Thieves strike 2 Oahu farms

Oahu growers have been hit by thieves seeking pricey ornamental plants as well as pots, tools and other gear.

Over the weekend, thieves took more than $15,000 worth of farm equipment and a truck from a taro restoration proj­ect in the Heeia wetlands.

Mahealani Cypher, spokes­woman for the nonprofit organization Kako‘o ‘Oiwi, said yesterday that two chain saws, eight weed whackers, two water pumps, tools and a 20-by-20-foot tent were stolen sometime late Saturday night or early Sunday morning.

Last week, Glenn’s Flowers and Plants on Moku­lama Street in Wai­ma­nalo lost 70 Raphis indoor palms valued at $14,000.

The nursery lost 37 plants that were growing in 3-gallon pots, nine palms in 5-gallon pots and 24 palms in 7-gallon pots. All of the plants were housed in a greenhouse.

In Kaneohe, workers arriving at the 400-acre site at 11 a.m. Sunday discovered the security gate off Kame­ha­meha Highway was broken, Cypher said. The thieves also used blowtorches to open locked containers. A donated green Chevy pickup truck is also missing, Cypher said.

The 400-acre taro patch is leased for 38 years from the Hawaii Community Development Authority, which is in a partnership with the Nature Conservancy and Ko‘o­lau­poko Hawaiian Civic Club to restore the land. The proj­ect is located a mile past Windward Mall.

Cypher said taro plants ready to be harvested for poi were taken a few weeks ago from the mauka side of the property, which is accessible from Kahe­kili Highway.

“We didn’t report it then,” she added, “because we thought people took it because they needed food.”

Kanekoa Kukea-Shultz, executive director of Kako‘o ‘Oiwi, said, “This is a really tough blow to all of us working on this proj­ect. We have many volunteers who have put in long hours of hard work to clear this acreage and plant taro for the community.”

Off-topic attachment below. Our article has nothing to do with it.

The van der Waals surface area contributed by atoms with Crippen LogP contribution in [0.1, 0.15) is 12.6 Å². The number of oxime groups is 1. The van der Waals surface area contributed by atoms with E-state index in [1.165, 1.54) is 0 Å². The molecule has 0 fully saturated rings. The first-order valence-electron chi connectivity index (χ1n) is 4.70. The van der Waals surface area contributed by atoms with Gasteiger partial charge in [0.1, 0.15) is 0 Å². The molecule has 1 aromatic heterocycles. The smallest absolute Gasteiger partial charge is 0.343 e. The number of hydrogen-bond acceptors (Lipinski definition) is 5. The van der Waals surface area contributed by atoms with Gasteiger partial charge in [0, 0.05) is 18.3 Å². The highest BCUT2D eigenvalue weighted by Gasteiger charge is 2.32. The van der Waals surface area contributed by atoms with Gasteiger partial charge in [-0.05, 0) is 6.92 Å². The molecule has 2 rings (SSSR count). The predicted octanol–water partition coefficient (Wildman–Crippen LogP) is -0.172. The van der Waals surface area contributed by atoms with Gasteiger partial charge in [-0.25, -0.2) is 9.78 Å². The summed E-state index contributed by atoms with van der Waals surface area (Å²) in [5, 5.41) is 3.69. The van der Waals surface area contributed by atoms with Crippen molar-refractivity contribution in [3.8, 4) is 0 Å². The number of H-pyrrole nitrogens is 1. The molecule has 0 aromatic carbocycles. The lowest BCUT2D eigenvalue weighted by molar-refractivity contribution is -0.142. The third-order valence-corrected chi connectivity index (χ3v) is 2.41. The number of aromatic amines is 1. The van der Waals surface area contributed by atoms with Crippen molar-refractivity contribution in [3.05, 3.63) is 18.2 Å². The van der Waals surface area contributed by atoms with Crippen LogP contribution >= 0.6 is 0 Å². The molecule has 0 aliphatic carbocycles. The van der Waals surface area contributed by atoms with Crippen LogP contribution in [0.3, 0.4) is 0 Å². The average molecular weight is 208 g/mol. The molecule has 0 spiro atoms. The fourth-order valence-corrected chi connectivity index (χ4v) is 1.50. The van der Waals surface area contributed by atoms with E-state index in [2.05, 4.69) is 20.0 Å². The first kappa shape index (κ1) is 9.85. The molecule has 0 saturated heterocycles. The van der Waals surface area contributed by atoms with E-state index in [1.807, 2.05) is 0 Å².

The restoration project is aimed at repairing environmental damage and replacing alien vegetation with native plants and food crops on the former Kamehameha Schools land once targeted for urban development, Cypher said.

Last month in Waimanalo, one diversified-agriculture farmer lost an avocado crop, while three banana farmers also were hit.

“It’s a chronic problem for our farmers,” said Clifford Migita, president of the Wai­ma­nalo Agricultural Association.

He said the thieves who stole the palm trees “knew what they were looking for,” adding, “They took the fuller and nicer plants.”

He said several banana farmers have suffered at the hands of thieves, and the University of Hawaii experimental station lost aluminum irrigation pipes several months ago.

But identifying stolen items such as fruits, produce and ornamental plants is difficult.

“Even if you mark the pots, thieves can easily switch them,” Migita said. “At one time some farmers were told to mark banana bunches, but that’s not feasible when you have acres of them.”

Police patrol the area, and at one time farmers initiated voluntary security patrols.

“But it ended because the same people were the only ones volunteering,” Migita said.

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